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Coppola resolves Argentina film dispute
By MAYRA PERTOSSI
The Associated Press
BUENOS AIRES, Argentina -- Francis Ford Coppola's spokeswoman and a leader of the Argentine actors union have revealed more details that better explain a dispute over the production of "Tetro," his latest film.
The union had repeatedly claimed it had succeeded in forcing Coppola to suspend shooting for six days over what it called contract violations. But union leader Norberto Gonzalo acknowledged to The Associated Press on Tuesday that it was "probable" that the filming continued despite the union's order to stop the production.
And that's exactly what happened, according to Coppola spokesman Kathleen Talbert, who said that shooting continued with scenes involving American Vincent Gallo, Maribel Verdu of Spain and Klaus Maria Brandauer of Austria -- as well as Argentine actors who chose not to follow the union's request.
Talbert had first dismissed the union's claim of disruptions as "rumors" and said "there are no actor problems or issues whatsoever on the film."
But she said she learned later that there was a dispute, which she said started when several actors complained to their agents about working conditions. Because Coppola personally financed the film and plans to keep costs under $15 million, many of those involved had agreed to work for less pay than they would get on big-budget films.
"At one point during a tough, all night shoot, a couple of actors complained to their agents about fact that they didn't have dressing rooms, etc (not required and for a small production like TETRO, even Francis does not have the typical trailers)," Talbert explained in an e-mail.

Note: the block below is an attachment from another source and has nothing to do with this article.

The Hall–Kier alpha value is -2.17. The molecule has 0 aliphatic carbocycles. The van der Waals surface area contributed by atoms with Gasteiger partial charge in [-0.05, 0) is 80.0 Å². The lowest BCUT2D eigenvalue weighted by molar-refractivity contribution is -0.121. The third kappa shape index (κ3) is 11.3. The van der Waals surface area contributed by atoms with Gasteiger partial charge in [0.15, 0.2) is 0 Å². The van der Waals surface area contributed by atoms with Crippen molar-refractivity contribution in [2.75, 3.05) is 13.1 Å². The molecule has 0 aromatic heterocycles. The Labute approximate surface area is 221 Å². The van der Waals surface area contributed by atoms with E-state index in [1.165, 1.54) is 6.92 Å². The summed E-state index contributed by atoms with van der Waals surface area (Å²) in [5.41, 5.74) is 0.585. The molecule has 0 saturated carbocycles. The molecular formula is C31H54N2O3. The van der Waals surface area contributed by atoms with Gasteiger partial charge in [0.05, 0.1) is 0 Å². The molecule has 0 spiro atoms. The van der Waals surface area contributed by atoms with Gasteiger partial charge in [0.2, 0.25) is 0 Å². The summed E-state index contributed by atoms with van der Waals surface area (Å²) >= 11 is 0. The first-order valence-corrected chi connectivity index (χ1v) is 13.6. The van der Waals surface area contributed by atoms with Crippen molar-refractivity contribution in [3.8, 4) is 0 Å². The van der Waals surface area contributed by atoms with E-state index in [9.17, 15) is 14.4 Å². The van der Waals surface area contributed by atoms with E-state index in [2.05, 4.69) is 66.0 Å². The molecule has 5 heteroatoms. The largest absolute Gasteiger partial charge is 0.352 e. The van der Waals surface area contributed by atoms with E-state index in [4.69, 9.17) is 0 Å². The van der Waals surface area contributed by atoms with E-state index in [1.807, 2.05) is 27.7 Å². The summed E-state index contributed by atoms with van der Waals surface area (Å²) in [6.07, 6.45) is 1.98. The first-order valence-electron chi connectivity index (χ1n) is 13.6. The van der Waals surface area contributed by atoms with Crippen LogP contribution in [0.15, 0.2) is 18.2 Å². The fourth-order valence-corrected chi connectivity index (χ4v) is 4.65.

"It was then discovered that the contracts weren't signed and on file, and I believe, to save face the union declared to the press that TETRO must stop production. We never stopped production, not even for a day -- or even an hour. The contracts were signed and registered in a matter of days," Talbert said.
Gonzalo said the union's stop order should have applied to all actors in the film, and that it sent inspectors to the set to confirm shooting had stopped. But he also acknowledged that production could have continued without the union knowing about it.
Talbert said the Argentine Actor's Association was legally responsible for making sure the contracts were filed before shooting started, and that Coppola's producers had sent them the contracts as required. But she said the actors' agents weren't satisfied and that negotiations continued for weeks after the production began.
The film "was not only shooting, but also the actors were being paid regularly through the union, and so we had no idea there was any issue," Talbert said. "In the USA the actor's deals are agreed upon verbally or with deal memos, but the actual contracts are not often signed until months later, even after the film is done."